David Cameron giving out 26 peerages to political cronies is an embarrassment, and makes the need for House of Lords reform even more crucial than it was before.
The appointments would be more palatable if they were all deserving of their ennoblement through their excellent record of political achievements. Fat chance of that though.
Instead it seems the only achievements necessary are a fat check book and the willingness to open it in the Tory cause. Take James Lupton, a millionaire banker, who has donated £2.8 million to the Tories since 2009. Being a talented politician clearly isn’t part of the benchmark either, as is proved by the inclusion of Andrew Lansley, whose bungled handling of the NHS led to him being removed as Health Secretary. It’s hard to imagine another sector where you could be rewarded for failure like this… except for banking of course.
If you can’t be talented, be ethical but – unsurprisingly – that doesn’t seem to be a criterion for being admitted to the House of Lords either. How else could the former Tory MP Douglas Hogg, who claimed tax-payer money for cleaning his moat, be given a peerage? Or for that matter, the former chief whip Sir George Young, who once described the homeless as “the people you step over when you are coming out of the opera”. Perhaps he’s been appointed to smooth the passing of the new welfare bill.
But it’s not even the cronyism that’s the worst thing about these new peerages. It’s the ramping up of what’s been described as the “political arms race” – stuffing the Lords full of “voting fodder” to help pass legislation. Cameron has created 236 new peers in five years, and only eight of them have been non-political. Labour has been just as guilty in the past, and it has led to the ridiculous situation where a House of Lords that everyone thinks should be shrinking instead swells every year and becomes increasingly politicised. It is now the second largest legislative assembly in the world after the National People’s Congress of China and, embarrassingly, peers report having to queue for two hours just to table a question.
Elitist Britain: Run by the privately educated
Elitist Britain: Run by the privately educated
Hardly a surprise: One in three (33 per cent) of MPs went to private school, compared to seven per cent of the public. This includes 52 per cent of Conservatives, 41 per cent of Liberal Democrats, and 10 per cent of Labour MPs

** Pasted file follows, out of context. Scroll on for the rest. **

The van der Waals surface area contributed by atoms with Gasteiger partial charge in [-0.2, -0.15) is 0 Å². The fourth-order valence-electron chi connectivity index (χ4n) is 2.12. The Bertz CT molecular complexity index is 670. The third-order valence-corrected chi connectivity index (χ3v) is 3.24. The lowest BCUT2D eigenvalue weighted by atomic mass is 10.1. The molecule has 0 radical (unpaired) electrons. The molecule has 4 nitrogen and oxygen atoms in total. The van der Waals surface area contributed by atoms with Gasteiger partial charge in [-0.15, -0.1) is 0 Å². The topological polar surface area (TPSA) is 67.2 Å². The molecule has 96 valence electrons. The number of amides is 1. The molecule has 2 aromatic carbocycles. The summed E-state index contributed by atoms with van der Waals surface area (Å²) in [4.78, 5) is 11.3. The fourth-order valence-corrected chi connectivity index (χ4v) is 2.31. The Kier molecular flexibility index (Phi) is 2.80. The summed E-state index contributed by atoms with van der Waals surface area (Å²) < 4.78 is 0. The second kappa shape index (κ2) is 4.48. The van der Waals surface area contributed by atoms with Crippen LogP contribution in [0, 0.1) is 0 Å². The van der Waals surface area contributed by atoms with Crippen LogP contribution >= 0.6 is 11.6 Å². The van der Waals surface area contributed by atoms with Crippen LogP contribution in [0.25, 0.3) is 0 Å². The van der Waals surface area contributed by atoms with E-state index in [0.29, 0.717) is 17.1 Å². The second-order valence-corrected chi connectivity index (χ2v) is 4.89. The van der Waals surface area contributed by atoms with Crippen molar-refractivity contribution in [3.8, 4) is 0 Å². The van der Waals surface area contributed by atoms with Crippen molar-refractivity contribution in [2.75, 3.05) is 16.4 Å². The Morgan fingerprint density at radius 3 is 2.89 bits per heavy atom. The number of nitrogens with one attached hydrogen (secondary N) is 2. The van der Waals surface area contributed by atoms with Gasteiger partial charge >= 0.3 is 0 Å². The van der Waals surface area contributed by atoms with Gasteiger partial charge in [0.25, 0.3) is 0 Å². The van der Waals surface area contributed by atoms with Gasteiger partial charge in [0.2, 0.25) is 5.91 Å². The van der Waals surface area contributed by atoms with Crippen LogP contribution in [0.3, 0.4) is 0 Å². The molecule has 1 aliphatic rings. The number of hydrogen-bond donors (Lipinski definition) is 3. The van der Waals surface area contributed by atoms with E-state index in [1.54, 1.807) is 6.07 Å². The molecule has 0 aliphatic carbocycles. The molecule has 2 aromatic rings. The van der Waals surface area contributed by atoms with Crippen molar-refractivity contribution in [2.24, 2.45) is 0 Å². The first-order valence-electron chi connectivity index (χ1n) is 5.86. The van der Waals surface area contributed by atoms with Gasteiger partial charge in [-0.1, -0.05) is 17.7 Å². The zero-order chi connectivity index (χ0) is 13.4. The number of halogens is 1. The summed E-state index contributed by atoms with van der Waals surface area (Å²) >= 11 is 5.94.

2/7 The media
More than half of the top 100 media professionals (54 per cent) are privately educated, compared to 47 per cent in 1986. Half of them went to Oxbridge, while two thirds of new entrants to journalism have managerial and professional family backgrounds
Although the Government is committed to ensuring a more diverse judiciary, seven in 10 senior judges went to independent schools
4/7 The England cricket team
A large percentage of England's cricket team is privately educated: 33 per cent
5/7 BBC executives
26 per cent of BBC executives went to private school.
6/7 Civil Service
Over half (57 per cent) of Whitehall permanent secretaries are Oxbridge educated, while 11 per cent went to comprehensive schools
7/7 House of Lords
Although it doesn't seem possible, the House of Lords is even more dominated by the elite than the Commons: two thirds of Conservative peers, half of Labour, and 62 per cent of crossbenchers attended an independent school. A miserable 12 per cent went to a comprehensive
What we need is the exact opposite of what the Government is doing. We need a smaller House of Lords that is also less politicised. We need a democratically elected body made up of non-political members with expertise. They should have experience over a wide range of disciplines. They should include scientists, business people, industrialists, economists and social reformers, to name just a few.
We also need to include ethical and spiritual members who represent, proportionately, the actual views and beliefs of the population, rather than just the Church of England. Needless to say, we also need more female peers and more peers from ethnic minorities, finally terminating the Lords as a club for old white men. There should be an age restriction and a cap on the total number of peers which could then be progressively brought down until we have a more sensible number – around a half of what it is now. We could start by removing the remaining 87 hereditary peerages, ending once and for all the travesty of privilege of birth as a right to legislative power.
Instead of exacerbating the problem by appointing more cronies, David Cameron should be tackling it head on by drawing up legislation for House of Lords reform. It’s time we had a second house that was democratic, representative, modern and efficient, rather than what we currently have – the political equivalent of the embarrassing, politically-incorrect old relative.Reuse content